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Tube cutting question

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arthur dent

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What is the best way to cut tubing up to BT80 and are there any products available to do this????
 

KermieD

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Look on Rocketry Online in the InfoCentral section. There's a great article there on a tube cutting jig. I believe there are a couple of very good threads here on the topic as well if you do a search.
 

sandman

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Go here and click on the "Tube Cutting Jig".

http://www.info-central.org/index.cgi?construction

Works great with the addition of one other item...a really necessary one!

A Mandrel!

An interior tube (heavy) for the blade to cut against so it doesn't crush the tube.

For BT-5's use a spent 13mm motor

BT-20 use a spent 18mm case

Same with a 24mm (BT-50) and 29mm motor tube (if you can find a spent 29mm motor!)

For larger sizes they suggest a tube coupler but I like something beefier like a turned piece of oak or some other hardwood. It should fit snugly into the tube being cut.

It does take practice too!

sandman
 

Stymye

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sandman
would you sell a mandrel set for a reasonable price..?.
just a set of correspondig I.D. dowells ..It's hard for us-non lathe owners to make a set and I (for one) would love to have a set!
 

Rocketmaniac

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The method I use is with a hose clamp........ I measure and mark the tube in 2 or 3 places (around the tube)........ Then I install and tighten the hose clamp with the edge on the lines........ Then with a razor knife (hobby knife) I start making light and easy cuts around it, getting deeper each time around...........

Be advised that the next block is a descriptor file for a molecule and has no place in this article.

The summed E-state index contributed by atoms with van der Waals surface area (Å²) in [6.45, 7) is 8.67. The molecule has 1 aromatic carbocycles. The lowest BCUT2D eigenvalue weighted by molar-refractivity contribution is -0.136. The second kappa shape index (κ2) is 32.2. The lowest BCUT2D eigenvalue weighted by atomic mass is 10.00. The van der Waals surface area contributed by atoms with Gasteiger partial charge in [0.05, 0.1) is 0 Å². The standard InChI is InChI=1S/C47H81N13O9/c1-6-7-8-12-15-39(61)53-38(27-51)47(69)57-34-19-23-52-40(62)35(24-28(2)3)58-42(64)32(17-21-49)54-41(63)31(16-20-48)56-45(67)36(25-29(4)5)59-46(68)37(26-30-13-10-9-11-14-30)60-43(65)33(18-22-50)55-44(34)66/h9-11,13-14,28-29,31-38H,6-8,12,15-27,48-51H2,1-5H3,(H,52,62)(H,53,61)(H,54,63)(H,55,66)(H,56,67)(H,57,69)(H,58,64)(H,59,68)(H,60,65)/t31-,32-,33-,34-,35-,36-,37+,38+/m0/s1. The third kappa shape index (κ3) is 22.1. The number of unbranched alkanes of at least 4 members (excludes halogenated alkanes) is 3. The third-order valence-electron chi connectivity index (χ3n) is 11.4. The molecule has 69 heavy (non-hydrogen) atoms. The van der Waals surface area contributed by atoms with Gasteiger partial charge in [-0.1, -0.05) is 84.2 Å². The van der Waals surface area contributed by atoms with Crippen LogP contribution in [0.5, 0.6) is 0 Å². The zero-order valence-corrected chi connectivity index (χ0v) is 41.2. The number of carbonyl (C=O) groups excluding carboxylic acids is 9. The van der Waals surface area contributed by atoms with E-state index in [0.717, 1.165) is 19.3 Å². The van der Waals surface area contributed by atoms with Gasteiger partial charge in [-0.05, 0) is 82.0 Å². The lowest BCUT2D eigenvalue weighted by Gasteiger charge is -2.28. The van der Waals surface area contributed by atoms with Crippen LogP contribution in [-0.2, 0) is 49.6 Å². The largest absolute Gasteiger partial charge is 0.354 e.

arthur dent

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Thanks guys..thats just what i need:) Thats the first time i've been to info central..wow it's got lots of stuff i need to read up on...cheers
 

astrowolf67

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I wrap a piece of paper with a straight edge around the tube, and draw my cut line with that. Then, run a couple of layers of masking tape around at the cut line, and use an exacto knife with a fresh blade to make the cut. The tape gives the knife blade an edge to follow. If you do it this way, make several passes using light pressure on the knife. Don't try to cut through on the first pass. It'll usually take about 10 to 15 passes, but it leaves a nice straight cut.
 

Vance in AK

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I really like Rocketmaniac's hoseclamp idea. I'll have to give it a try.
Vance in AK.
 

Micromeister

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The Hose clamp works well. Try to make your cut with a new or sharpened #2 or 11 long narrow xacto blade and make the cutting motion outward toward the clamp band once you penetrate the tube wall.

Sandman is right for the cleanest, best cuts a mandrel is really the best way to go.

I build up whatever mailing tubes or huge dowels of about the right size with 2" masking tape until its a nice firm slip fit.
 

Prowler901